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<nettime> Canada and immigrants (fwd)
Patrice Riemens on Sun, 21 Jul 2002 22:43:31 +0200 (CEST)


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<nettime> Canada and immigrants (fwd)


Meanwhile, in Strasbourg...


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goanet-digest         Saturday, July 20 2002         Volume 01 : Number 4170



Date: Sat, 20 Jul 2002 09:23:09 -0700
From: "John D'souza" <jjds {AT} ican.net>
Subject: [Goanet] Canada - Immigrants needed to fill jobs and pay taxes !

Toronto Star Editorial
Jul. 19, 2002.

Knock down barriers to immigration

There's good reason for Canada to lay out the welcome mat for the Italian
tradesman, the doctor from India and other skilled workers from abroad.

They're needed to fill jobs and pay taxes.

This week, Statistics Canada laid out the hard facts of Canada's
demographic crunch — the birth rate is tumbling just as the baby boomers
are getting ready to retire.

The result? By 2020, a million jobs in Canada could go unfilled. That has
big implications for government revenues, for businesses looking for
employees and even retirees who will rely on the new crop of young workers
to fund the health-care system and government pension plans.

In response, Prime Minister Jean Chrétien acknowledged the country needs
more immigrants to address the problem of an aging population.

But if Chrétien truly wonders why the country has consistently fallen
short of its immigration targets, he need look no further than the
policies and actions of his own government.

For starters, Ottawa's new system for selecting immigrants still sets the
bar too high, essentially closing the door to many skilled workers such as
welders, tool and die makers, medical therapists and nurses. Those lucky
enough to get into the country face a maddening mix of red tape,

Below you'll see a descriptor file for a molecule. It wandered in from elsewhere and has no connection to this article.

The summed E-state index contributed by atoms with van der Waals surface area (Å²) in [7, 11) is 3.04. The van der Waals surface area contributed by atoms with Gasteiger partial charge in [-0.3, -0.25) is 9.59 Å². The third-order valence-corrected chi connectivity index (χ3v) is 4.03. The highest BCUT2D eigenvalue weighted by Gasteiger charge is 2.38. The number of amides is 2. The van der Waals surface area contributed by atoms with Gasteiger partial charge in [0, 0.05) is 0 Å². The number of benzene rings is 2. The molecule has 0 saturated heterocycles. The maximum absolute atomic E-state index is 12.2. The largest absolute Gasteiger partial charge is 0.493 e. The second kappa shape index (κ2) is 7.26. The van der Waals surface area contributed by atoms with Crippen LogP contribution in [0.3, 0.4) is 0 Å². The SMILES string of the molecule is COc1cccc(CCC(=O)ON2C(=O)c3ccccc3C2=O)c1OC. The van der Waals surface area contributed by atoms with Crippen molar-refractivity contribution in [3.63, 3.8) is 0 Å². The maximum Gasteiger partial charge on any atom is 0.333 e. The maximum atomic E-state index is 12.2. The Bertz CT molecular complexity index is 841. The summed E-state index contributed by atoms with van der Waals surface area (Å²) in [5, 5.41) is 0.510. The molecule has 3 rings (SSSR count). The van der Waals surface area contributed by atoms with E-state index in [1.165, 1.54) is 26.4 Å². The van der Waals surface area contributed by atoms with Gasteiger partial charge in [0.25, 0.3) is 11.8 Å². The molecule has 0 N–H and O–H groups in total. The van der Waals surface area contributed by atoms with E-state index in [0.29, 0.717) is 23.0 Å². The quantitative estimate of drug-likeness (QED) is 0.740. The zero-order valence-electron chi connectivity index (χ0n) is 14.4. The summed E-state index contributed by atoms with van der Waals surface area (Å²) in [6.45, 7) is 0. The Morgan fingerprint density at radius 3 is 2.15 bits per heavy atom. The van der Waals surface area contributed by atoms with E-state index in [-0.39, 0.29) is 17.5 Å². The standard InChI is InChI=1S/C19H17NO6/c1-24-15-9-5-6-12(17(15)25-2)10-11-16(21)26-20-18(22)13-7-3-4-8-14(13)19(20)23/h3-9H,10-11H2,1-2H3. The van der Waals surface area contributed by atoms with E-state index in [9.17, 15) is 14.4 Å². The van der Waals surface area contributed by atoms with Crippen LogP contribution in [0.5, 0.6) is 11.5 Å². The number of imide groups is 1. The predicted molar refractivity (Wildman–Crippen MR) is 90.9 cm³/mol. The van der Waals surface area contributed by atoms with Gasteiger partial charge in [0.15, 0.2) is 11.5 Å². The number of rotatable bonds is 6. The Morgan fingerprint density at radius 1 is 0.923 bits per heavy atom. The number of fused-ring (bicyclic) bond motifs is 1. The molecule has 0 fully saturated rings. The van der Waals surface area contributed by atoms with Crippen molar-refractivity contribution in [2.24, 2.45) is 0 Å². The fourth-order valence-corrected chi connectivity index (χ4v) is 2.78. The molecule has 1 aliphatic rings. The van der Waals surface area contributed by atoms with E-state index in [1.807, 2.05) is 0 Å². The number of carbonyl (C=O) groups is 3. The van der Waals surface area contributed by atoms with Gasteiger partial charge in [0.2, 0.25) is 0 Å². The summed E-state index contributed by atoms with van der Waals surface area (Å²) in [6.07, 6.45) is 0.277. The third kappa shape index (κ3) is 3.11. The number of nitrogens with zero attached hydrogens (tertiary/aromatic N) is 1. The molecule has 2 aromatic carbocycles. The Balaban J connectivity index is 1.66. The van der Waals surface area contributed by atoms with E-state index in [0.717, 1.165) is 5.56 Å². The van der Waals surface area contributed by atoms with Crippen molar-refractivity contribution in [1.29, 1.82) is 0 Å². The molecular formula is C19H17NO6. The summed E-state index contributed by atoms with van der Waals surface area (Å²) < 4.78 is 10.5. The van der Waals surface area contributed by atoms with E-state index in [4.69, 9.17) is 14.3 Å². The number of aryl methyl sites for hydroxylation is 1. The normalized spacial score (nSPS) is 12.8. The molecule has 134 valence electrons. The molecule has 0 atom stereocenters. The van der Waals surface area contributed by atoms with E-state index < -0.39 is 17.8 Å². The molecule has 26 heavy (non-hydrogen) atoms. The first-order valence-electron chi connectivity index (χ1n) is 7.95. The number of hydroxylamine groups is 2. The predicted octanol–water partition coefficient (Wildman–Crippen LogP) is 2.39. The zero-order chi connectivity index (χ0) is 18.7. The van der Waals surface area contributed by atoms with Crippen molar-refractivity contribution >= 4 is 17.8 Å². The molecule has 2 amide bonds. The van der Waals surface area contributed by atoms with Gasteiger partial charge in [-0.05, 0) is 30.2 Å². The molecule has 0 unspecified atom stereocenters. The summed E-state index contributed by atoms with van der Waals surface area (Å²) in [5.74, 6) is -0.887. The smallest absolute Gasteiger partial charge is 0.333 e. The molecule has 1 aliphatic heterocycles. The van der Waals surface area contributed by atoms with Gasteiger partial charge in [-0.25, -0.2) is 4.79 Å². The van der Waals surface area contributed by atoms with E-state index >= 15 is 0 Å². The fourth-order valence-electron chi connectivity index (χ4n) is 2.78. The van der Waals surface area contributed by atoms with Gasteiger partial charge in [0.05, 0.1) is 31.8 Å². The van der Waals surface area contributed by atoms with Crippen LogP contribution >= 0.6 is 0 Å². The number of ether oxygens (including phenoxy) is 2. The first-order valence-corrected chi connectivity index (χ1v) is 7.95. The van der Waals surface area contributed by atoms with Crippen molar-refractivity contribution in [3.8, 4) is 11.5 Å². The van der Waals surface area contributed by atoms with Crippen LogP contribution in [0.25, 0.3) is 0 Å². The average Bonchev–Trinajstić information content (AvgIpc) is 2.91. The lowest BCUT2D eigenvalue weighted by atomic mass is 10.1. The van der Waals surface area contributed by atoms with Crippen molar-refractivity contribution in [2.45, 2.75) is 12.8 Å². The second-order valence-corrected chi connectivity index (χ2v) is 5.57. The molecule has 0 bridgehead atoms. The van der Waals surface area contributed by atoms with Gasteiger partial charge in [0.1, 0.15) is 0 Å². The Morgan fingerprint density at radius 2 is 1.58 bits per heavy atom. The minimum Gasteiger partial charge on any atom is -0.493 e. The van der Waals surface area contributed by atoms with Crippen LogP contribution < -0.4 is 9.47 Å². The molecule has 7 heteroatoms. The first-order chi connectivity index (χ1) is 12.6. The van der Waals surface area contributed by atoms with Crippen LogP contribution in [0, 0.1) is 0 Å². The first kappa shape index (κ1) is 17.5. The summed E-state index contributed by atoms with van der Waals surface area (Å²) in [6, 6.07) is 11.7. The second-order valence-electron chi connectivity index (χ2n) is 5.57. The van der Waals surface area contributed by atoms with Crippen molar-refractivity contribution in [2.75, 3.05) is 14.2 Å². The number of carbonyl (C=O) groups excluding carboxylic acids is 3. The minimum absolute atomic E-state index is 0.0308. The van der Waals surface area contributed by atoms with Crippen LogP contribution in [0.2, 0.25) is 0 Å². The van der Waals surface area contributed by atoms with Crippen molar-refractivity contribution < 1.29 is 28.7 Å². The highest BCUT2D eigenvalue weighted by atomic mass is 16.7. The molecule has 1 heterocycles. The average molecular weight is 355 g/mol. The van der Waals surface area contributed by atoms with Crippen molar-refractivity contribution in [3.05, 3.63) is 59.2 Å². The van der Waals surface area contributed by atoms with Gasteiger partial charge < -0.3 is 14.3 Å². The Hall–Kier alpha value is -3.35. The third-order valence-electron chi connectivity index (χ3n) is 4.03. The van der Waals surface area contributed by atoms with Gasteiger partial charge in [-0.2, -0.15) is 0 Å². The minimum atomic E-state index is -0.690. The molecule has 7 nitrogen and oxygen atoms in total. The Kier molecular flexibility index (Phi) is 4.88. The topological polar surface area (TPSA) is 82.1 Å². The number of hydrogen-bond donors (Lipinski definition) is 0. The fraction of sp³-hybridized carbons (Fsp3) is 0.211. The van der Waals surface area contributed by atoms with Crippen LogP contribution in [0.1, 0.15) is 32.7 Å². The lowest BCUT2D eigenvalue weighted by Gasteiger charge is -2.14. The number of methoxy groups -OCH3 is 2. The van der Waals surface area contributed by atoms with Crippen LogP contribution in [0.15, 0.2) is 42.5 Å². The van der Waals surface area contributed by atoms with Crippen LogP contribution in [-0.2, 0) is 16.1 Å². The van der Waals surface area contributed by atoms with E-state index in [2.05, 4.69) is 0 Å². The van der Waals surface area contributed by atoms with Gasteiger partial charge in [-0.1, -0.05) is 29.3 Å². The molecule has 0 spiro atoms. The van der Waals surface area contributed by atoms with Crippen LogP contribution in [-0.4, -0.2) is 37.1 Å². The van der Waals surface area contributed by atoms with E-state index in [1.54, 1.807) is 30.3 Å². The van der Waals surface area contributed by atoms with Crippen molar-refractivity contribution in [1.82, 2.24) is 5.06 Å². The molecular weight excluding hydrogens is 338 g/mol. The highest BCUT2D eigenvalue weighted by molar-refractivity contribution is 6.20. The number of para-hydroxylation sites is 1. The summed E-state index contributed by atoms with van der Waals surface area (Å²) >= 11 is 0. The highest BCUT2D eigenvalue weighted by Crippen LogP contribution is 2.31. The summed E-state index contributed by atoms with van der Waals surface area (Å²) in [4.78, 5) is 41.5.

government indifference and even racism in their efforts to become
integrated into Canadian life.

If immigrants are to be part of the solution to the looming labour
shortage, those roadblocks have to be knocked down. Ottawa must rewrite
the rules to recognize this country needs more than the immigrants holding
Ph.D.s and computer degrees but those with basic skills, too.

The federal government needs to do a better job of looking after
immigrants once they get here, instead of sticking cash-strapped cities
like Toronto with that job.

Governments, regulatory bodies and educational institutions all need to
remove the barriers that unfairly bar qualified immigrants from doing
their old jobs in their new country. It makes no sense to leave immigrants
sitting on the sidelines when their skills could be put to good use.

The latest census numbers should be a wake-up call to those who even
question the wisdom of an immigration policy, to those who espouse the
falsehood that immigrants are robbing "Canadians" of jobs.

Fact is, there won't be enough skilled workers to fill the jobs in the
coming years. Newcomers should be welcomed for their diversity and their
contributions to the economy.

Without them, Canada's economic future looks bleak. The proof is in the
numbers.

Posted by JJD'S

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